Is your client craving a spa pool to escape the cold, or planning for refreshing dips come summer? Creating successful outdoor swimming pools and spas is an operation that requires specialised design and construction skills, and these days many landscapers are the ones providing this expertise – either for the structure itself or the surrounding areas. Both have stringent requirements, so read on to find out more
Skilled or not, always obtain specialist advice on the pool options that are suitable for a particular site or location.
Large amounts of freshwater are required for swimming pools and spa pools, and chemical (often chlorine) treatment is required. Rainwater collected from roofs and other surfaces may reduce the demand for reticulated water, but the amount collected, when compared to the total volume of water required annually, is likely to be minor.
Chemicals used to keep pools clean can pose a health hazard. Advice on pool water treatment can be obtained from the British Pool Water Treatment Advisory Group (www.pwtag.org).\
An energy-intensive process
The large amounts of energy required to heat pools can be mitigated by good design and pool management. The use of insulating covers and dark colours on the pool sides and floor can help reduce heating costs. Solar water heating systems can help temper the water.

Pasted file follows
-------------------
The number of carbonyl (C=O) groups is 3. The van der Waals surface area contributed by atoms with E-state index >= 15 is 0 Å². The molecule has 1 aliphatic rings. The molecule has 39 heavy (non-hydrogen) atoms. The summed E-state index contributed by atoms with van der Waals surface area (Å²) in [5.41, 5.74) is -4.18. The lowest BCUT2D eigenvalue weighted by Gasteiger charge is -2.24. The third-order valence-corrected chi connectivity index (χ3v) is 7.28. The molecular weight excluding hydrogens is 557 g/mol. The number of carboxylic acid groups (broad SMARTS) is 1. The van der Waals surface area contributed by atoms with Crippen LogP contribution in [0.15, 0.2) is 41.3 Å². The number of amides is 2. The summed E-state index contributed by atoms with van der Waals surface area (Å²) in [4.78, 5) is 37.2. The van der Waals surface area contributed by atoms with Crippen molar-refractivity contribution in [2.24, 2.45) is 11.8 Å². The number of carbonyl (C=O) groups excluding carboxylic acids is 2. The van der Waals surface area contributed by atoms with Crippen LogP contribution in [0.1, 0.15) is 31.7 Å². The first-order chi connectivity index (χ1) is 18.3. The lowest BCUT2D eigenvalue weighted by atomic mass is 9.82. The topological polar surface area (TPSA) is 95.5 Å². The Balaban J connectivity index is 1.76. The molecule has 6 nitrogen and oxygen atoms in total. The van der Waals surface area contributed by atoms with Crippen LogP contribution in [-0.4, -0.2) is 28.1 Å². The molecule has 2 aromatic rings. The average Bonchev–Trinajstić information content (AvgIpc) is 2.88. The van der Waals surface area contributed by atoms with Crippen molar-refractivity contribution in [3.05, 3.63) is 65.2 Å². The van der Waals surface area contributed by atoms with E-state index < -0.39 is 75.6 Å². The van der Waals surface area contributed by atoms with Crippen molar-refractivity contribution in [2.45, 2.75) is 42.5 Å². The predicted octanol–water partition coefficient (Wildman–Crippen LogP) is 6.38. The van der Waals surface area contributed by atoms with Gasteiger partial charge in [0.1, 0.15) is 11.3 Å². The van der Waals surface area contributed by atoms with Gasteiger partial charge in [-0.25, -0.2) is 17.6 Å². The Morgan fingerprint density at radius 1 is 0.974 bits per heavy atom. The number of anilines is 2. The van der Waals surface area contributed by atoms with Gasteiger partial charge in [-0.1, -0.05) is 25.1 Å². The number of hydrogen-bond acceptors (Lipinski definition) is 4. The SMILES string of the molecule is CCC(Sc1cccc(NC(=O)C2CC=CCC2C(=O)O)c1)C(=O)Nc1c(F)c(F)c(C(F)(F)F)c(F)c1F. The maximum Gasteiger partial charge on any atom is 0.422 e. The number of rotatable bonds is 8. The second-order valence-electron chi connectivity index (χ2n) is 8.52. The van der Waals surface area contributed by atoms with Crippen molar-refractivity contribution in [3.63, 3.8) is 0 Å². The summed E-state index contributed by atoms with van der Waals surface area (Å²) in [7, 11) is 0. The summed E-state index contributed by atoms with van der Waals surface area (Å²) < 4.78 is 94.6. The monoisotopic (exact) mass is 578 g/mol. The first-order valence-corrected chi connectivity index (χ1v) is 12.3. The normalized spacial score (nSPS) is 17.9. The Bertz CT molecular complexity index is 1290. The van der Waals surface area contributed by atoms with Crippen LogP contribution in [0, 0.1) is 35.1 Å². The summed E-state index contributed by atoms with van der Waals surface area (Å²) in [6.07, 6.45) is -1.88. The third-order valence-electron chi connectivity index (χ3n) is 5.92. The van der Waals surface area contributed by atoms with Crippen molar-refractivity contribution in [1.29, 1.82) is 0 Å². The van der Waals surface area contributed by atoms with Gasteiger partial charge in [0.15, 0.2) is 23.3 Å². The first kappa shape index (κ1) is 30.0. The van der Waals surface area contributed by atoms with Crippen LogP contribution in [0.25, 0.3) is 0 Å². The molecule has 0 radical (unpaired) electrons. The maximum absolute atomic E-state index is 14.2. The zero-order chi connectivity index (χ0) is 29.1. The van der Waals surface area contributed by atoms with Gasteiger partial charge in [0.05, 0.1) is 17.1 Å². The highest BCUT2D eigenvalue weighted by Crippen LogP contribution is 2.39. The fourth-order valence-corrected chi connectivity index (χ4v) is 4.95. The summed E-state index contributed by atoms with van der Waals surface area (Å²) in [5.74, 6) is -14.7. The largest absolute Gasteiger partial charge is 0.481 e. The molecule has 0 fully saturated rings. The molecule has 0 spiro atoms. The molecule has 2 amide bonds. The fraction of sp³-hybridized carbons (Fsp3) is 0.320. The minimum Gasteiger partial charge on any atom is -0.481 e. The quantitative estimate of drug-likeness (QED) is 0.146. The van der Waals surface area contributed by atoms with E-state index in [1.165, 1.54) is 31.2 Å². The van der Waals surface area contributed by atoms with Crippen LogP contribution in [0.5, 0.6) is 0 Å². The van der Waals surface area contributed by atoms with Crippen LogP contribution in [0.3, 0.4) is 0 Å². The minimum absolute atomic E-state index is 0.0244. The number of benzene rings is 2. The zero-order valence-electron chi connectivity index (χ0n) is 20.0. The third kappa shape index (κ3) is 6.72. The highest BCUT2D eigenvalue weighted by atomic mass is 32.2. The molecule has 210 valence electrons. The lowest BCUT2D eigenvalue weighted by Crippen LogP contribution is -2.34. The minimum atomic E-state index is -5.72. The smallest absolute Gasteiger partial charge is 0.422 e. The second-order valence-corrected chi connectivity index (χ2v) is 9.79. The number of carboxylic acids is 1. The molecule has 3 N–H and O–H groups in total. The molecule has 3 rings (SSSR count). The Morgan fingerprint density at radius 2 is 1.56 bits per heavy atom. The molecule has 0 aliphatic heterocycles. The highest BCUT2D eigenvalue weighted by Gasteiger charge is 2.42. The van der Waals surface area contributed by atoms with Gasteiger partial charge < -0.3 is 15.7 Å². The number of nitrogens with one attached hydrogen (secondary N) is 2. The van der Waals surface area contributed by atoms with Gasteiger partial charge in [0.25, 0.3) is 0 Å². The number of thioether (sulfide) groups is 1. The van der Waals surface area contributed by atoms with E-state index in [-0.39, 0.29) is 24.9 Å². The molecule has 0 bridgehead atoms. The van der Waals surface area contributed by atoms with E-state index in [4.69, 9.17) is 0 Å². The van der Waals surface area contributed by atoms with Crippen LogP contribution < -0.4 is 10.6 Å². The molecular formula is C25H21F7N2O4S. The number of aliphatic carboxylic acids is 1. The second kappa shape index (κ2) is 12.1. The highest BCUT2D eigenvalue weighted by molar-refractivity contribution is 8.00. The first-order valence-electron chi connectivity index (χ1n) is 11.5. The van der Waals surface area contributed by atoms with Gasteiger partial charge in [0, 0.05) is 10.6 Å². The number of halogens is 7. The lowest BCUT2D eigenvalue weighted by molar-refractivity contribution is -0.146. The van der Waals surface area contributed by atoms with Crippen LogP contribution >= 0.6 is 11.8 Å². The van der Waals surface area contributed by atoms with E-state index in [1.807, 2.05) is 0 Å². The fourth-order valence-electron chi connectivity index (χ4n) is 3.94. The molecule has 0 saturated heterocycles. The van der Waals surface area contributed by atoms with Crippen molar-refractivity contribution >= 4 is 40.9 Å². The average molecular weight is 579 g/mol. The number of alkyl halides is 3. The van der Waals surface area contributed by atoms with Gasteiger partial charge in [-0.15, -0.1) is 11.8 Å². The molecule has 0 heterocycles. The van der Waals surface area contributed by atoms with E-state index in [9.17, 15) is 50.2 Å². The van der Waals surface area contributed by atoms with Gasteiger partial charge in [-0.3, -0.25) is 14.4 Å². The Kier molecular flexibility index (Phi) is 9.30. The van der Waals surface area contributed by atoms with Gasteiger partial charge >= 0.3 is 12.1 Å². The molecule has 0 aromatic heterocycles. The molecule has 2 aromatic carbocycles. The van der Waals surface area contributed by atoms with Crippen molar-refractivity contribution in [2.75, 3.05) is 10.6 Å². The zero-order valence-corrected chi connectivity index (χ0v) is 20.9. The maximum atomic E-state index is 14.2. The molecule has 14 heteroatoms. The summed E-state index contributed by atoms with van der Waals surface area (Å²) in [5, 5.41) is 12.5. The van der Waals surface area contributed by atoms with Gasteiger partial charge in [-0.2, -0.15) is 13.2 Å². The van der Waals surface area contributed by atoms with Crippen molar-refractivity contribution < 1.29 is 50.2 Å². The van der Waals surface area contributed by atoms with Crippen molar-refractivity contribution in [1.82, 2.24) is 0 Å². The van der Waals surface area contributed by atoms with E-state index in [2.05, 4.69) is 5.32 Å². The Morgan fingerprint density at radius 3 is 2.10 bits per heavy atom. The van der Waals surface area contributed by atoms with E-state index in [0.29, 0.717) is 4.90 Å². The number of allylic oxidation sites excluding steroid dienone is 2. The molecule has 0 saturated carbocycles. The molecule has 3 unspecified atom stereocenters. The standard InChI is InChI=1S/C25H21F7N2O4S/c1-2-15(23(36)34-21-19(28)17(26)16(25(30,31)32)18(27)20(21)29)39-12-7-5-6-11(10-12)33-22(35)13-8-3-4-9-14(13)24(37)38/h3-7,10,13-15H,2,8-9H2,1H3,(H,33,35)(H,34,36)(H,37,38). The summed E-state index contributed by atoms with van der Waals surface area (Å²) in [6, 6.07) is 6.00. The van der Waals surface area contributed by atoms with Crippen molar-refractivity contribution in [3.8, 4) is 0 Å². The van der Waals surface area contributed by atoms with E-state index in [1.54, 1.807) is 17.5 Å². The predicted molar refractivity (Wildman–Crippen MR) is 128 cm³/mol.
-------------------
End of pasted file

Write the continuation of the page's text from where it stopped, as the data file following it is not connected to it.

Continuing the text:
Factors that need to be considered are:
The bearing capacity of the ground or structure under and adjacent to the pool access for plant and equipment.
The level of the water tables and the need to accommodate groundwater pressure and/or the drainage of groundwater.
Pool construction systems and materials that are to be used (in-situ concrete, precast concrete, concrete masonry zand plaster, sprayed concrete, safety glass, fibreglass or framed with supported fabric liners).
The size and shape of the pool – the larger the pool, the greater the water pressures that have to be resisted by the pool structure.
The fencing to ensure the pool is safe (ensuring uncontrolled access by young children is prevented) – the Fencing of Swimming Pools Act does not apply to swimming pools where people are employed to provide supervision, such as public swimming pools, but does include spa pools.
The surrounding surface and pool finishes, particularly when saltwater is being used in the pool.
Applied finishes (paint, tiles) to the pool walls and floor.
Slip resistances of walk-on areas likely to be wet.
Drainage of the pool water.
Location of the pump and filtration/cleansing plant.
The heating system - gas fired, solar or electric.
Pool edge details.
Prevention of backflow contamination of potable water supply.
Heating costs – spa pools can be purchased with high levels of insulation to reduce the costs of heating the water.
Swimming pool fencing
Minimum barrier requirements are contained in NZS 8500:2006 and Acceptable Solution F9/AS1 for NZBC Clause F9 Means of restricting access to residential pools, which states that a pool barrier (not on a property boundary) must be: